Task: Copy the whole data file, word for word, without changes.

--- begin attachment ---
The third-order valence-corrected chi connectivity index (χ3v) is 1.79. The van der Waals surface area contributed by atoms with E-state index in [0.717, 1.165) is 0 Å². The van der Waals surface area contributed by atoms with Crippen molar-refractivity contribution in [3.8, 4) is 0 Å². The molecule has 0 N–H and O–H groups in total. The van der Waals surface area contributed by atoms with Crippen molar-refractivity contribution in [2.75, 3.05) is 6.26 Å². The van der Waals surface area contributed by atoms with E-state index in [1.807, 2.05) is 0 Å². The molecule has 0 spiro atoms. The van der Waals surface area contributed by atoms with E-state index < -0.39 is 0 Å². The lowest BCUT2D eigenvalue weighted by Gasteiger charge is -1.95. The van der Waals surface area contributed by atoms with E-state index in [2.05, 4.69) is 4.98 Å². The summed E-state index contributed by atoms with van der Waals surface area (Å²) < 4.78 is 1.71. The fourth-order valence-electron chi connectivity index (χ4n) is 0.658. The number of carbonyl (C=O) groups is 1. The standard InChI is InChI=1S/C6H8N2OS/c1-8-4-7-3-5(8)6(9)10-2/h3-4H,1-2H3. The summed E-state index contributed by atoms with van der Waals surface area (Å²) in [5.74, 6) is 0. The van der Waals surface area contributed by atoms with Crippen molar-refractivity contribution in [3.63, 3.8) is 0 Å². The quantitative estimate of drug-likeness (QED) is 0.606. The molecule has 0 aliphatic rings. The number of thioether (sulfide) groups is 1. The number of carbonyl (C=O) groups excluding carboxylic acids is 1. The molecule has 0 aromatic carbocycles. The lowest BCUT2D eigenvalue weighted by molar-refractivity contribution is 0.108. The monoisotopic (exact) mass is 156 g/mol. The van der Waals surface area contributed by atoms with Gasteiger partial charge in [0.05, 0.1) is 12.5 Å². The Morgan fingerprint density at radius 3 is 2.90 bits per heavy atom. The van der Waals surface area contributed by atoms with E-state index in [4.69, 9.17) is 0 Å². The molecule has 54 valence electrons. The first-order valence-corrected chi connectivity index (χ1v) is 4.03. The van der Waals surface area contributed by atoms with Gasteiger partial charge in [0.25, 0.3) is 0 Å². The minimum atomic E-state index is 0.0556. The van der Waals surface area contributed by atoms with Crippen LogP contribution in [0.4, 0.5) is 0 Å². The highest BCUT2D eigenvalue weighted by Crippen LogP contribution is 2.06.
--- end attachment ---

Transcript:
The third-order valence-corrected chi connectivity index (χ3v) is 1.79. The van der Waals surface area contributed by atoms with E-state index in [0.717, 1.165) is 0 Å². The van der Waals surface area contributed by atoms with Crippen molar-refractivity contribution in [3.8, 4) is 0 Å². The molecule has 0 N–H and O–H groups in total. The van der Waals surface area contributed by atoms with Crippen molar-refractivity contribution in [2.75, 3.05) is 6.26 Å². The van der Waals surface area contributed by atoms with E-state index in [1.807, 2.05) is 0 Å². The molecule has 0 spiro atoms. The van der Waals surface area contributed by atoms with E-state index < -0.39 is 0 Å². The lowest BCUT2D eigenvalue weighted by Gasteiger charge is -1.95. The van der Waals surface area contributed by atoms with E-state index in [2.05, 4.69) is 4.98 Å². The summed E-state index contributed by atoms with van der Waals surface area (Å²) < 4.78 is 1.71. The fourth-order valence-electron chi connectivity index (χ4n) is 0.658. The number of carbonyl (C=O) groups is 1. The standard InChI is InChI=1S/C6H8N2OS/c1-8-4-7-3-5(8)6(9)10-2/h3-4H,1-2H3. The summed E-state index contributed by atoms with van der Waals surface area (Å²) in [5.74, 6) is 0. The van der Waals surface area contributed by atoms with Crippen molar-refractivity contribution in [3.63, 3.8) is 0 Å². The quantitative estimate of drug-likeness (QED) is 0.606. The molecule has 0 aliphatic rings. The number of thioether (sulfide) groups is 1. The number of carbonyl (C=O) groups excluding carboxylic acids is 1. The molecule has 0 aromatic carbocycles. The lowest BCUT2D eigenvalue weighted by molar-refractivity contribution is 0.108. The monoisotopic (exact) mass is 156 g/mol. The van der Waals surface area contributed by atoms with Gasteiger partial charge in [0.05, 0.1) is 12.5 Å². The Morgan fingerprint density at radius 3 is 2.90 bits per heavy atom. The van der Waals surface area contributed by atoms with E-state index in [4.69, 9.17) is 0 Å². The molecule has 54 valence electrons. The first-order valence-corrected chi connectivity index (χ1v) is 4.03. The van der Waals surface area contributed by atoms with Gasteiger partial charge in [0.25, 0.3) is 0 Å². The minimum atomic E-state index is 0.0556. The van der Waals surface area contributed by atoms with Crippen LogP contribution in [0.4, 0.5) is 0 Å². The highest BCUT2D eigenvalue weighted by Crippen LogP contribution is 2.06.